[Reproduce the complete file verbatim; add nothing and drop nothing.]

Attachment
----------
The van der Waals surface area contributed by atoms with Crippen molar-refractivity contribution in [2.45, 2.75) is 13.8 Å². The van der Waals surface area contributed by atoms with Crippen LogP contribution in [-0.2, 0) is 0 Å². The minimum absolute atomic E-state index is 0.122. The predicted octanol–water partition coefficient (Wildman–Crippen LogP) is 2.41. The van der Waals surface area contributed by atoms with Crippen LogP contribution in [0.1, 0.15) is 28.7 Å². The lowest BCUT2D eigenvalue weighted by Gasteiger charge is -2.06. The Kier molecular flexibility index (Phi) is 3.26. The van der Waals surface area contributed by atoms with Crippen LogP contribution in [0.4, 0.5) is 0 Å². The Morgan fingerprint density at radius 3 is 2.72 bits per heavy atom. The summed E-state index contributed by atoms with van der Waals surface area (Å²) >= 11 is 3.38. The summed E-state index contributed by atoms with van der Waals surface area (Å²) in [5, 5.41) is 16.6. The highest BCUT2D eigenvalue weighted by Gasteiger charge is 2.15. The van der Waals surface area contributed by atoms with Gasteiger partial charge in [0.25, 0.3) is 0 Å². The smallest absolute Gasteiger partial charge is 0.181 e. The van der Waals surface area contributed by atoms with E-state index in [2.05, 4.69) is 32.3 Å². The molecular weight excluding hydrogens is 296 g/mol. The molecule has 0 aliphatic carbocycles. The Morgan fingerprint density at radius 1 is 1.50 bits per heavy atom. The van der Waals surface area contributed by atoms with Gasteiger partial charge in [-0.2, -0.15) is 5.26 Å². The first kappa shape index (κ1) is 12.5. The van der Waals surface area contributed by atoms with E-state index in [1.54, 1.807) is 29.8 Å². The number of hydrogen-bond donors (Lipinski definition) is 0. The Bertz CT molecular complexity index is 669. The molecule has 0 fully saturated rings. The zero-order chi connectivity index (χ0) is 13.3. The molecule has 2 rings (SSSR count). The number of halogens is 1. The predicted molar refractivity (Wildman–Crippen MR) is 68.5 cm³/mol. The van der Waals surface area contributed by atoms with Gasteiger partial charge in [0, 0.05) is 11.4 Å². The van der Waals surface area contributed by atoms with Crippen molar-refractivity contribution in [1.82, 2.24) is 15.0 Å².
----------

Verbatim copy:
The van der Waals surface area contributed by atoms with Crippen molar-refractivity contribution in [2.45, 2.75) is 13.8 Å². The van der Waals surface area contributed by atoms with Crippen LogP contribution in [-0.2, 0) is 0 Å². The minimum absolute atomic E-state index is 0.122. The predicted octanol–water partition coefficient (Wildman–Crippen LogP) is 2.41. The van der Waals surface area contributed by atoms with Crippen LogP contribution in [0.1, 0.15) is 28.7 Å². The lowest BCUT2D eigenvalue weighted by Gasteiger charge is -2.06. The Kier molecular flexibility index (Phi) is 3.26. The van der Waals surface area contributed by atoms with Crippen LogP contribution in [0.4, 0.5) is 0 Å². The Morgan fingerprint density at radius 3 is 2.72 bits per heavy atom. The summed E-state index contributed by atoms with van der Waals surface area (Å²) >= 11 is 3.38. The summed E-state index contributed by atoms with van der Waals surface area (Å²) in [5, 5.41) is 16.6. The highest BCUT2D eigenvalue weighted by Gasteiger charge is 2.15. The van der Waals surface area contributed by atoms with Gasteiger partial charge in [0.25, 0.3) is 0 Å². The smallest absolute Gasteiger partial charge is 0.181 e. The van der Waals surface area contributed by atoms with E-state index in [2.05, 4.69) is 32.3 Å². The molecular weight excluding hydrogens is 296 g/mol. The molecule has 0 aliphatic carbocycles. The Morgan fingerprint density at radius 1 is 1.50 bits per heavy atom. The van der Waals surface area contributed by atoms with Gasteiger partial charge in [-0.2, -0.15) is 5.26 Å². The first kappa shape index (κ1) is 12.5. The van der Waals surface area contributed by atoms with E-state index in [1.54, 1.807) is 29.8 Å². The number of hydrogen-bond donors (Lipinski definition) is 0. The Bertz CT molecular complexity index is 669. The molecule has 0 fully saturated rings. The zero-order chi connectivity index (χ0) is 13.3. The molecule has 2 rings (SSSR count). The number of halogens is 1. The predicted molar refractivity (Wildman–Crippen MR) is 68.5 cm³/mol. The van der Waals surface area contributed by atoms with Gasteiger partial charge in [0, 0.05) is 11.4 Å². The van der Waals surface area contributed by atoms with Crippen molar-refractivity contribution in [1.82, 2.24) is 15.0 Å².